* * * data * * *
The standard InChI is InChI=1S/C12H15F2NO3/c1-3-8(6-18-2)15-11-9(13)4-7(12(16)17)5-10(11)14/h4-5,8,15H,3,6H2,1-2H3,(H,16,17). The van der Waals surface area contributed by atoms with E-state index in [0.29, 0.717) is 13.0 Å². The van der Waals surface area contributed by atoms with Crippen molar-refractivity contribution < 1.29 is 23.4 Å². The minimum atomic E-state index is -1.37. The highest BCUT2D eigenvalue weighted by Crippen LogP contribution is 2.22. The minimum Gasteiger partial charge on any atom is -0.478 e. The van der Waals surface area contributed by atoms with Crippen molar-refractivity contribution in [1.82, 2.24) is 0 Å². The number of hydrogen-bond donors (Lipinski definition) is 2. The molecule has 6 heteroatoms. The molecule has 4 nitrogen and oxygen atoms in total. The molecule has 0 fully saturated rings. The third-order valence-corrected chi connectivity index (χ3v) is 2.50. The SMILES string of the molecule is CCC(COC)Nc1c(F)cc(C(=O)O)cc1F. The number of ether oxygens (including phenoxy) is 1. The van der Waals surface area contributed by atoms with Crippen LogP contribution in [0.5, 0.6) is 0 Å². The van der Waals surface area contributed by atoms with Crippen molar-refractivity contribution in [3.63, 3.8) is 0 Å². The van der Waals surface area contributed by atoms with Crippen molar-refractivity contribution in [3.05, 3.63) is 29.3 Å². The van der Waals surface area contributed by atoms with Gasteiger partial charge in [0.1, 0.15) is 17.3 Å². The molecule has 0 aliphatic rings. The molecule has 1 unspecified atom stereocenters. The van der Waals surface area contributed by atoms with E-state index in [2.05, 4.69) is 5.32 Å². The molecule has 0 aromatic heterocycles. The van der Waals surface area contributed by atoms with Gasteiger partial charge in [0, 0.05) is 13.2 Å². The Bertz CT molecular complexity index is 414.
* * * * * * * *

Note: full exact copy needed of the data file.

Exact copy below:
The standard InChI is InChI=1S/C12H15F2NO3/c1-3-8(6-18-2)15-11-9(13)4-7(12(16)17)5-10(11)14/h4-5,8,15H,3,6H2,1-2H3,(H,16,17). The van der Waals surface area contributed by atoms with E-state index in [0.29, 0.717) is 13.0 Å². The van der Waals surface area contributed by atoms with Crippen molar-refractivity contribution < 1.29 is 23.4 Å². The minimum atomic E-state index is -1.37. The highest BCUT2D eigenvalue weighted by Crippen LogP contribution is 2.22. The minimum Gasteiger partial charge on any atom is -0.478 e. The van der Waals surface area contributed by atoms with Crippen molar-refractivity contribution in [1.82, 2.24) is 0 Å². The number of hydrogen-bond donors (Lipinski definition) is 2. The molecule has 6 heteroatoms. The molecule has 4 nitrogen and oxygen atoms in total. The molecule has 0 fully saturated rings. The third-order valence-corrected chi connectivity index (χ3v) is 2.50. The SMILES string of the molecule is CCC(COC)Nc1c(F)cc(C(=O)O)cc1F. The number of ether oxygens (including phenoxy) is 1. The van der Waals surface area contributed by atoms with Crippen LogP contribution in [0.5, 0.6) is 0 Å². The van der Waals surface area contributed by atoms with Crippen molar-refractivity contribution in [3.63, 3.8) is 0 Å². The van der Waals surface area contributed by atoms with Crippen molar-refractivity contribution in [3.05, 3.63) is 29.3 Å². The van der Waals surface area contributed by atoms with Gasteiger partial charge in [0.1, 0.15) is 17.3 Å². The molecule has 0 aliphatic rings. The molecule has 1 unspecified atom stereocenters. The van der Waals surface area contributed by atoms with E-state index in [2.05, 4.69) is 5.32 Å². The molecule has 0 aromatic heterocycles. The van der Waals surface area contributed by atoms with Gasteiger partial charge in [0, 0.05) is 13.2 Å². The Bertz CT molecular complexity index is 414.